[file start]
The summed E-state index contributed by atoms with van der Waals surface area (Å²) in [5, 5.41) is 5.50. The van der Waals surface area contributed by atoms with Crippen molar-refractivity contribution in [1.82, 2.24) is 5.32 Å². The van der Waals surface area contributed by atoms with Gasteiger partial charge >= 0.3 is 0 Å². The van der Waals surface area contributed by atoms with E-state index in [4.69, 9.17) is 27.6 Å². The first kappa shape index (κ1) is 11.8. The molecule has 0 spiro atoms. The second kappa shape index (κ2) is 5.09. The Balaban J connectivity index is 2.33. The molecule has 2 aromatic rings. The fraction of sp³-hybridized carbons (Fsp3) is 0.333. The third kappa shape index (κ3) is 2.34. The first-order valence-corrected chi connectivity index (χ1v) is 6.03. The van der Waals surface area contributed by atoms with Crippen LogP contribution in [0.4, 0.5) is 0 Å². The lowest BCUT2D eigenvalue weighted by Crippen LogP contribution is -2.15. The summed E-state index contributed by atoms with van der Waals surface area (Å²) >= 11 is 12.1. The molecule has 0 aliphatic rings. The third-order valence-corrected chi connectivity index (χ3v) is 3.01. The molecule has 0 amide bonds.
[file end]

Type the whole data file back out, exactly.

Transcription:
The summed E-state index contributed by atoms with van der Waals surface area (Å²) in [5, 5.41) is 5.50. The van der Waals surface area contributed by atoms with Crippen molar-refractivity contribution in [1.82, 2.24) is 5.32 Å². The van der Waals surface area contributed by atoms with Gasteiger partial charge >= 0.3 is 0 Å². The van der Waals surface area contributed by atoms with E-state index in [4.69, 9.17) is 27.6 Å². The first kappa shape index (κ1) is 11.8. The molecule has 0 spiro atoms. The second kappa shape index (κ2) is 5.09. The Balaban J connectivity index is 2.33. The molecule has 2 aromatic rings. The fraction of sp³-hybridized carbons (Fsp3) is 0.333. The third kappa shape index (κ3) is 2.34. The first-order valence-corrected chi connectivity index (χ1v) is 6.03. The van der Waals surface area contributed by atoms with Crippen LogP contribution in [0.4, 0.5) is 0 Å². The lowest BCUT2D eigenvalue weighted by Crippen LogP contribution is -2.15. The summed E-state index contributed by atoms with van der Waals surface area (Å²) >= 11 is 12.1. The molecule has 0 aliphatic rings. The third-order valence-corrected chi connectivity index (χ3v) is 3.01. The molecule has 0 amide bonds.